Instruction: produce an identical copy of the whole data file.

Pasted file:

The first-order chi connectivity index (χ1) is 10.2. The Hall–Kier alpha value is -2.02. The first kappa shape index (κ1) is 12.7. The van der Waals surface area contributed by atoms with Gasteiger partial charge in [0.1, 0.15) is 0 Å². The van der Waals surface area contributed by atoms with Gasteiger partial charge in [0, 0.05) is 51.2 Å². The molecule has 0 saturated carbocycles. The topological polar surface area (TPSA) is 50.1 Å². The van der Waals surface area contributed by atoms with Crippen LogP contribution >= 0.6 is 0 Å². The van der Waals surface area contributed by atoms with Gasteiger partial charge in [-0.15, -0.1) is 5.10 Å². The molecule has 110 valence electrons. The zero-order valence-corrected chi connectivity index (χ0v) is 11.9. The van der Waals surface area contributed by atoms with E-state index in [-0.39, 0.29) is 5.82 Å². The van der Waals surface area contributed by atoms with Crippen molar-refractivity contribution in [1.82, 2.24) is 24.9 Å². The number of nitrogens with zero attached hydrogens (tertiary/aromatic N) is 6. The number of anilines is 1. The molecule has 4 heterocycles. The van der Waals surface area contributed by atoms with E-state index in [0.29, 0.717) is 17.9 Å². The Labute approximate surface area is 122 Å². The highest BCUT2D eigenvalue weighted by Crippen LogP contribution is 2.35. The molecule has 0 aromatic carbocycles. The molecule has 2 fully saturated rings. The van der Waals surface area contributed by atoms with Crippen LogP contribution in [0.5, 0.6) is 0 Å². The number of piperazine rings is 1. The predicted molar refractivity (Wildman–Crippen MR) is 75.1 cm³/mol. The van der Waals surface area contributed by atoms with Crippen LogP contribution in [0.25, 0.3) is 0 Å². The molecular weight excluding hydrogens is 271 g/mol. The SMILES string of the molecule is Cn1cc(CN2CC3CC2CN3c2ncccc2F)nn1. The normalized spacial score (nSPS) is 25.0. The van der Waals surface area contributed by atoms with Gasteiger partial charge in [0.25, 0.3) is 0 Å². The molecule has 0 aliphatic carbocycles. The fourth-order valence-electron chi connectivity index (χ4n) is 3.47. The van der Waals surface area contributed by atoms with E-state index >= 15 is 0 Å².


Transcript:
The first-order chi connectivity index (χ1) is 10.2. The Hall–Kier alpha value is -2.02. The first kappa shape index (κ1) is 12.7. The van der Waals surface area contributed by atoms with Gasteiger partial charge in [0.1, 0.15) is 0 Å². The van der Waals surface area contributed by atoms with Gasteiger partial charge in [0, 0.05) is 51.2 Å². The molecule has 0 saturated carbocycles. The topological polar surface area (TPSA) is 50.1 Å². The van der Waals surface area contributed by atoms with Crippen LogP contribution >= 0.6 is 0 Å². The van der Waals surface area contributed by atoms with Gasteiger partial charge in [-0.15, -0.1) is 5.10 Å². The molecule has 110 valence electrons. The zero-order valence-corrected chi connectivity index (χ0v) is 11.9. The van der Waals surface area contributed by atoms with E-state index in [-0.39, 0.29) is 5.82 Å². The van der Waals surface area contributed by atoms with Crippen molar-refractivity contribution in [1.82, 2.24) is 24.9 Å². The number of nitrogens with zero attached hydrogens (tertiary/aromatic N) is 6. The number of anilines is 1. The molecule has 4 heterocycles. The van der Waals surface area contributed by atoms with E-state index in [0.29, 0.717) is 17.9 Å². The Labute approximate surface area is 122 Å². The highest BCUT2D eigenvalue weighted by Crippen LogP contribution is 2.35. The molecule has 0 aromatic carbocycles. The molecule has 2 fully saturated rings. The van der Waals surface area contributed by atoms with Crippen LogP contribution in [0.5, 0.6) is 0 Å². The number of piperazine rings is 1. The predicted molar refractivity (Wildman–Crippen MR) is 75.1 cm³/mol. The van der Waals surface area contributed by atoms with Crippen LogP contribution in [0.25, 0.3) is 0 Å². The molecular weight excluding hydrogens is 271 g/mol. The SMILES string of the molecule is Cn1cc(CN2CC3CC2CN3c2ncccc2F)nn1. The normalized spacial score (nSPS) is 25.0. The van der Waals surface area contributed by atoms with Gasteiger partial charge in [0.25, 0.3) is 0 Å². The molecule has 0 aliphatic carbocycles. The fourth-order valence-electron chi connectivity index (χ4n) is 3.47. The van der Waals surface area contributed by atoms with E-state index >= 15 is 0 Å².